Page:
I was working with a leader who was self-admittedly out of control. He was upset because the executive team was not making decisions he thought they should be making and in absence of doing so, he kept bringing up what he thought the solutions should be to them.
He so desperately wanted to control the outcome based on what he thought others should be doing or providing. It was stressing him out and it was starting to damage his reputation.
Once I redirected him to what was within his own control, he could identify direction he and his team could take. By releasing his desire to control executive decisions, he could focus on other ways to achieve his priorities.
Wanting to control outcomes is futile and stressful. It is fear-based and in an effort to reduce the anxiety, you attempt to take over. How’s that working for you?
Chances are you’re trying to control something in your life right now, an outcome, a person. As a result, it’s also likely weighing heavily on your mind, taking up energy that could be redirected toward more productive thoughts and actions.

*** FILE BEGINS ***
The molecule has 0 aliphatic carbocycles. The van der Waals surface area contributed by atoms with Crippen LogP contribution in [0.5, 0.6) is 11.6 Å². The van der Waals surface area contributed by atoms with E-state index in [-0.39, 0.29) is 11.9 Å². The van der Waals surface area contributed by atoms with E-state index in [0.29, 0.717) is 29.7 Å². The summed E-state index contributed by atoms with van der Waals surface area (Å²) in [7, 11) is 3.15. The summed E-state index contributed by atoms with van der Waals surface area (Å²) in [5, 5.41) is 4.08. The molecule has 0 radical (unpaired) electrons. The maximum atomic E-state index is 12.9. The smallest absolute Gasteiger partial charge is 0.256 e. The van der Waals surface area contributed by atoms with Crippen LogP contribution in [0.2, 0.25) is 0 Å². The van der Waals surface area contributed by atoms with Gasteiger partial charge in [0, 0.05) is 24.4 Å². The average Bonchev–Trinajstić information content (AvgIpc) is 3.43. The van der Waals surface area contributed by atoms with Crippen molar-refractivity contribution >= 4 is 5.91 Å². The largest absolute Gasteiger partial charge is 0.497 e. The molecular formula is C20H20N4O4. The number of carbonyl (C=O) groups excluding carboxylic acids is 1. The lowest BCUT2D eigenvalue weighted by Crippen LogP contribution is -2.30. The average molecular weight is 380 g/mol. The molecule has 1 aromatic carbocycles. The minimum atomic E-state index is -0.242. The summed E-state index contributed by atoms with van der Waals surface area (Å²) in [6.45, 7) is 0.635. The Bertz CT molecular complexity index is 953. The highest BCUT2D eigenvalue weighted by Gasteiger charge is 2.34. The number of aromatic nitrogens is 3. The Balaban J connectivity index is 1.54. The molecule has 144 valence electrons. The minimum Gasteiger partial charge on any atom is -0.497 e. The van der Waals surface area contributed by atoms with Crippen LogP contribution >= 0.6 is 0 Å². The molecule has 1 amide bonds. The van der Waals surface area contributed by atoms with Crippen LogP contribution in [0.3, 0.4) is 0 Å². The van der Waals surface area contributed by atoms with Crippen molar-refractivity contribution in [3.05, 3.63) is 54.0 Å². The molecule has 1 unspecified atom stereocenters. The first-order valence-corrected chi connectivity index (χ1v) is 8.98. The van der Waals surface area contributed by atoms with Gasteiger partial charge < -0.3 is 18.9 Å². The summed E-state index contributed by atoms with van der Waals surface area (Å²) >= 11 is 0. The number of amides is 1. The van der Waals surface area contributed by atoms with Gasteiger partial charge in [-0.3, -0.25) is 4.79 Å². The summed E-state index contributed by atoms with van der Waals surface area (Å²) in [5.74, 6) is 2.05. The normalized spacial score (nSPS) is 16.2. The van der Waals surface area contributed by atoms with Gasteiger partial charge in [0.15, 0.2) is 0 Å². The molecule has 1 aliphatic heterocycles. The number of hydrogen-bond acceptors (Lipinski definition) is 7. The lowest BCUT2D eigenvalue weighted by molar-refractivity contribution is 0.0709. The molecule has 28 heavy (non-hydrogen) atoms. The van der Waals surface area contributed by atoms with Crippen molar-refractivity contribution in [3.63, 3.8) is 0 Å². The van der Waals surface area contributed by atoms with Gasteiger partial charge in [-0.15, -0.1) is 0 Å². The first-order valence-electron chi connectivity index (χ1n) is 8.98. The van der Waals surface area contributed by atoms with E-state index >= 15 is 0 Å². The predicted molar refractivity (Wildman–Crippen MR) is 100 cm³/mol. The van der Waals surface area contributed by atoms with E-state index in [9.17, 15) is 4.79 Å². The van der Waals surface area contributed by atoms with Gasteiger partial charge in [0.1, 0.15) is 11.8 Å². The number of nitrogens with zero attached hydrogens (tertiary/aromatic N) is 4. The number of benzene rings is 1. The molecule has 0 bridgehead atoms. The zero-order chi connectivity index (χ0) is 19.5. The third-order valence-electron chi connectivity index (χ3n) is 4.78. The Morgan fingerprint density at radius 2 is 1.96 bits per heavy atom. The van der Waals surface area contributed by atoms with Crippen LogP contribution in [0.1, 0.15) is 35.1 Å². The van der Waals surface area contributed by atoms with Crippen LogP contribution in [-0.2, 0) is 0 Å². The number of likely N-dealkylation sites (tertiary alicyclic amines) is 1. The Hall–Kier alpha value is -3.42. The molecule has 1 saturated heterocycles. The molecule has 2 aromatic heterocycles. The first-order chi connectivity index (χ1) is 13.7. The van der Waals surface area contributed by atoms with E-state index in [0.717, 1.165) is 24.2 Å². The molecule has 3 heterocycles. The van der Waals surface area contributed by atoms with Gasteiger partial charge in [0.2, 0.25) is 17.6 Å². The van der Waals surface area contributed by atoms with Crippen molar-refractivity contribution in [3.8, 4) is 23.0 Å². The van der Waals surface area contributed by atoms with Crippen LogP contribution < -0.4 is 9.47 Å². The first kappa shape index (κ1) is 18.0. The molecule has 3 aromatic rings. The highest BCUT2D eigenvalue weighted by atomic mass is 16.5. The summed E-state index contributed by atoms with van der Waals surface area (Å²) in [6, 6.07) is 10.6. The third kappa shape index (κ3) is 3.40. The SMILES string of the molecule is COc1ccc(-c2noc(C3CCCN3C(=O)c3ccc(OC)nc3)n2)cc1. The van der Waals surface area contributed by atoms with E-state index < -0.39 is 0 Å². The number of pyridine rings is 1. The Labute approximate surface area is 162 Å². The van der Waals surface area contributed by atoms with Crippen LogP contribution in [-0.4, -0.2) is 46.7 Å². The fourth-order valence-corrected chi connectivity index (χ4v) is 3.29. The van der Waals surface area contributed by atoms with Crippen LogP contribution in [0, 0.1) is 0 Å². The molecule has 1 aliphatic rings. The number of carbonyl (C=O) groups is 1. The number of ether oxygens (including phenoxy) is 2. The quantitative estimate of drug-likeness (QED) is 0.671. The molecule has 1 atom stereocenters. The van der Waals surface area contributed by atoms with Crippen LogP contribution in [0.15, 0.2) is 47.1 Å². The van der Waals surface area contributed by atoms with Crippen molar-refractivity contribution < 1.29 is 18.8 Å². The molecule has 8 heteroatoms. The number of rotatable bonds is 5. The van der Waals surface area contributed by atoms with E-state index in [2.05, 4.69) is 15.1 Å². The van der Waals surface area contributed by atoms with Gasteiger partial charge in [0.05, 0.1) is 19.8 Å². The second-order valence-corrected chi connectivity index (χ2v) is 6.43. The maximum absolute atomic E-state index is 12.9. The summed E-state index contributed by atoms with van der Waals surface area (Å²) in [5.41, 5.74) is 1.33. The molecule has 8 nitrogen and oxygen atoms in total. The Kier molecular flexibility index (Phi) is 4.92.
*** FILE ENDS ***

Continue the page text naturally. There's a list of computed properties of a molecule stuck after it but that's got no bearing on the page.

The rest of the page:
Surrender to the notion that there’s very little you can control. Doubtful? Think for a moment how often you try to force an outcome or become upset because someone else is not behaving the way you think they should.
Instead, look at how you can shift. Focus on adjusting how you’re thinking about the situation, determine an action step YOU can take. Releasing your grip on forcing an outcome will not only create space to discover different options, but it will also greatly release the emotions you’ve been carrying around.
You always have choice in what you think and how you respond. Focusing on your own choice will help release your grip on control and in the end will provide better outcomes and more internal peace.
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